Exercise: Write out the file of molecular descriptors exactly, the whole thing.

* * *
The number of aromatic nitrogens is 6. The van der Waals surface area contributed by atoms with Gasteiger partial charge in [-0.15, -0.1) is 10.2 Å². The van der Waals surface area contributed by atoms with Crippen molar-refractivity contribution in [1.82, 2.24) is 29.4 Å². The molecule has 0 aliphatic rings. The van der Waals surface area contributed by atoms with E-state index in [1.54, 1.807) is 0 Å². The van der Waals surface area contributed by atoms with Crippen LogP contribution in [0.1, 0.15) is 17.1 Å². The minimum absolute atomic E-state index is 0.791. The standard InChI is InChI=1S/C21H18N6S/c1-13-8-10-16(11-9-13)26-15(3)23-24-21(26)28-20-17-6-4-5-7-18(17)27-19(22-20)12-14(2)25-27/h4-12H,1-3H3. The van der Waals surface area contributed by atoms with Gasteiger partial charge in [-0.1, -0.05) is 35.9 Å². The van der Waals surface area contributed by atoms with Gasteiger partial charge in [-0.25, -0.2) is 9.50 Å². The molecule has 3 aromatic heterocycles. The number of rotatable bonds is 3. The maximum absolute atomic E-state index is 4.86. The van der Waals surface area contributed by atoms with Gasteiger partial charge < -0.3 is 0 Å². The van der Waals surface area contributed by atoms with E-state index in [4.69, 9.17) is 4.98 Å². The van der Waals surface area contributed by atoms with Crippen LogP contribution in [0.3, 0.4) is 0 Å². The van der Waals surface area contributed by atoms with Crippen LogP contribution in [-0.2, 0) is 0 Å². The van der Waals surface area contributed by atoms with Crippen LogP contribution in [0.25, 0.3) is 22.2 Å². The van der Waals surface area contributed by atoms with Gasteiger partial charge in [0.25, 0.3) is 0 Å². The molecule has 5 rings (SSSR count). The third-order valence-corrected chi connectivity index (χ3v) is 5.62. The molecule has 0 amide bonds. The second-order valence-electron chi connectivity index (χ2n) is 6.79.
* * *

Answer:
The number of aromatic nitrogens is 6. The van der Waals surface area contributed by atoms with Gasteiger partial charge in [-0.15, -0.1) is 10.2 Å². The van der Waals surface area contributed by atoms with Crippen molar-refractivity contribution in [1.82, 2.24) is 29.4 Å². The molecule has 0 aliphatic rings. The van der Waals surface area contributed by atoms with E-state index in [1.54, 1.807) is 0 Å². The van der Waals surface area contributed by atoms with Crippen LogP contribution in [0.1, 0.15) is 17.1 Å². The minimum absolute atomic E-state index is 0.791. The standard InChI is InChI=1S/C21H18N6S/c1-13-8-10-16(11-9-13)26-15(3)23-24-21(26)28-20-17-6-4-5-7-18(17)27-19(22-20)12-14(2)25-27/h4-12H,1-3H3. The van der Waals surface area contributed by atoms with Gasteiger partial charge in [-0.1, -0.05) is 35.9 Å². The van der Waals surface area contributed by atoms with Gasteiger partial charge in [-0.25, -0.2) is 9.50 Å². The molecule has 3 aromatic heterocycles. The number of rotatable bonds is 3. The maximum absolute atomic E-state index is 4.86. The van der Waals surface area contributed by atoms with Gasteiger partial charge < -0.3 is 0 Å². The van der Waals surface area contributed by atoms with E-state index in [4.69, 9.17) is 4.98 Å². The van der Waals surface area contributed by atoms with Crippen LogP contribution in [0.3, 0.4) is 0 Å². The van der Waals surface area contributed by atoms with Crippen LogP contribution in [-0.2, 0) is 0 Å². The van der Waals surface area contributed by atoms with Crippen LogP contribution in [0.25, 0.3) is 22.2 Å². The van der Waals surface area contributed by atoms with Gasteiger partial charge in [0.25, 0.3) is 0 Å². The molecule has 5 rings (SSSR count). The third-order valence-corrected chi connectivity index (χ3v) is 5.62. The molecule has 0 amide bonds. The second-order valence-electron chi connectivity index (χ2n) is 6.79.